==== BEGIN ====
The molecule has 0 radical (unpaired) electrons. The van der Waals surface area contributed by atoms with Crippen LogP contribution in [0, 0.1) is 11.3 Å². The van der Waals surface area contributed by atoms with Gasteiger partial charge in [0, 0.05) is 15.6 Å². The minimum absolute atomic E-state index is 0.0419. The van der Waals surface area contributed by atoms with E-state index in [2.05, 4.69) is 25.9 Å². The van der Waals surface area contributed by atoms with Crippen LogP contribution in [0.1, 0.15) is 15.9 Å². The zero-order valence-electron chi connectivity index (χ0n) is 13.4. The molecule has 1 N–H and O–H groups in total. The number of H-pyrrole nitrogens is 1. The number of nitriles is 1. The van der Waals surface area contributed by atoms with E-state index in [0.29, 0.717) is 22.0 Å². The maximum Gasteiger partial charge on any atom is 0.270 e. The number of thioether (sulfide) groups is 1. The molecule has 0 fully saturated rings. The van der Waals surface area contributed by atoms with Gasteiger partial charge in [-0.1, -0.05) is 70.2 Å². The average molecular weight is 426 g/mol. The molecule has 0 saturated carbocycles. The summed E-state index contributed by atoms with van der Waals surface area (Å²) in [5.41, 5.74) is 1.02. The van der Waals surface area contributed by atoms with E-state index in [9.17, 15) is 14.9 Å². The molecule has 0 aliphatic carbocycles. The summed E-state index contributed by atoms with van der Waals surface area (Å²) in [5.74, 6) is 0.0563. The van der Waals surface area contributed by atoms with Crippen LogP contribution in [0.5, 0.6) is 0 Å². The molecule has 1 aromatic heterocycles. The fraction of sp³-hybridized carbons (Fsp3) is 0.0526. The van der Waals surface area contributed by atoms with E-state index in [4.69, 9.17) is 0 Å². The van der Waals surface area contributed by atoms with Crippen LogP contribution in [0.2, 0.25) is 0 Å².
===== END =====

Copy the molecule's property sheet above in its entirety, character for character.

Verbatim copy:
The molecule has 0 radical (unpaired) electrons. The van der Waals surface area contributed by atoms with Crippen LogP contribution in [0, 0.1) is 11.3 Å². The van der Waals surface area contributed by atoms with Gasteiger partial charge in [0, 0.05) is 15.6 Å². The minimum absolute atomic E-state index is 0.0419. The van der Waals surface area contributed by atoms with E-state index in [2.05, 4.69) is 25.9 Å². The van der Waals surface area contributed by atoms with Crippen LogP contribution in [0.1, 0.15) is 15.9 Å². The zero-order valence-electron chi connectivity index (χ0n) is 13.4. The molecule has 1 N–H and O–H groups in total. The number of H-pyrrole nitrogens is 1. The number of nitriles is 1. The van der Waals surface area contributed by atoms with E-state index in [0.29, 0.717) is 22.0 Å². The maximum Gasteiger partial charge on any atom is 0.270 e. The number of thioether (sulfide) groups is 1. The molecule has 0 fully saturated rings. The van der Waals surface area contributed by atoms with Gasteiger partial charge in [-0.1, -0.05) is 70.2 Å². The average molecular weight is 426 g/mol. The molecule has 0 saturated carbocycles. The summed E-state index contributed by atoms with van der Waals surface area (Å²) in [5.41, 5.74) is 1.02. The van der Waals surface area contributed by atoms with E-state index in [9.17, 15) is 14.9 Å². The molecule has 0 aliphatic carbocycles. The summed E-state index contributed by atoms with van der Waals surface area (Å²) in [5.74, 6) is 0.0563. The van der Waals surface area contributed by atoms with Crippen LogP contribution in [0.5, 0.6) is 0 Å². The molecule has 1 aromatic heterocycles. The fraction of sp³-hybridized carbons (Fsp3) is 0.0526. The van der Waals surface area contributed by atoms with E-state index in [4.69, 9.17) is 0 Å². The van der Waals surface area contributed by atoms with Crippen LogP contribution in [0.2, 0.25) is 0 Å².